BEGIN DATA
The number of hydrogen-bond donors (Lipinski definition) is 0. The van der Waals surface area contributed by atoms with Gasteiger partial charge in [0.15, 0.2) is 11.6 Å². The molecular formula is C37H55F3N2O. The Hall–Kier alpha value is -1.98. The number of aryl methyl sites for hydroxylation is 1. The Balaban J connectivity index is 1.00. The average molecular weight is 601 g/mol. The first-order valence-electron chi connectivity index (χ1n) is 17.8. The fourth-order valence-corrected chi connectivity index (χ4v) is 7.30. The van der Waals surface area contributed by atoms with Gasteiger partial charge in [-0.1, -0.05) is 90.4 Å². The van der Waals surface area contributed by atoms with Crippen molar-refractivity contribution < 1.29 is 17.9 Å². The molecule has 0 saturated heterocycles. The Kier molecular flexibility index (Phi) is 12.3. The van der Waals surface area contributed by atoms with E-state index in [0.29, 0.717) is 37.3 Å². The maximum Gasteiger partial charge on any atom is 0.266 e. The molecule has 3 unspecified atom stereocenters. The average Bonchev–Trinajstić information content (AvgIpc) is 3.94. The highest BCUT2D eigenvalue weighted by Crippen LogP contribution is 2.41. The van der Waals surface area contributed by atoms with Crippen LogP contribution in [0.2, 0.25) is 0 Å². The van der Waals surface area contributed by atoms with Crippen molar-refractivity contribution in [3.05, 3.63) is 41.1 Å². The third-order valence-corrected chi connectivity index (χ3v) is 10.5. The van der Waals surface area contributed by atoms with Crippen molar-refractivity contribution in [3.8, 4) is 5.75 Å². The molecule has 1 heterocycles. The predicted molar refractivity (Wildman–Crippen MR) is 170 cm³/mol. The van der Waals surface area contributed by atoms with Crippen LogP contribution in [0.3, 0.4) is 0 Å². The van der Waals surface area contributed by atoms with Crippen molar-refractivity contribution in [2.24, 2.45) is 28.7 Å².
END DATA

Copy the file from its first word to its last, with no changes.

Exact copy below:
The number of hydrogen-bond donors (Lipinski definition) is 0. The van der Waals surface area contributed by atoms with Gasteiger partial charge in [0.15, 0.2) is 11.6 Å². The molecular formula is C37H55F3N2O. The Hall–Kier alpha value is -1.98. The number of aryl methyl sites for hydroxylation is 1. The Balaban J connectivity index is 1.00. The average molecular weight is 601 g/mol. The first-order valence-electron chi connectivity index (χ1n) is 17.8. The fourth-order valence-corrected chi connectivity index (χ4v) is 7.30. The van der Waals surface area contributed by atoms with Gasteiger partial charge in [-0.1, -0.05) is 90.4 Å². The van der Waals surface area contributed by atoms with Crippen molar-refractivity contribution < 1.29 is 17.9 Å². The molecule has 0 saturated heterocycles. The Kier molecular flexibility index (Phi) is 12.3. The van der Waals surface area contributed by atoms with E-state index in [0.29, 0.717) is 37.3 Å². The maximum Gasteiger partial charge on any atom is 0.266 e. The molecule has 3 unspecified atom stereocenters. The average Bonchev–Trinajstić information content (AvgIpc) is 3.94. The highest BCUT2D eigenvalue weighted by Crippen LogP contribution is 2.41. The van der Waals surface area contributed by atoms with Crippen LogP contribution in [0.2, 0.25) is 0 Å². The van der Waals surface area contributed by atoms with Crippen molar-refractivity contribution in [3.05, 3.63) is 41.1 Å². The third-order valence-corrected chi connectivity index (χ3v) is 10.5. The van der Waals surface area contributed by atoms with Crippen molar-refractivity contribution in [3.8, 4) is 5.75 Å². The molecule has 1 heterocycles. The predicted molar refractivity (Wildman–Crippen MR) is 170 cm³/mol. The van der Waals surface area contributed by atoms with Crippen LogP contribution in [0.3, 0.4) is 0 Å². The van der Waals surface area contributed by atoms with Crippen molar-refractivity contribution in [2.24, 2.45) is 28.7 Å².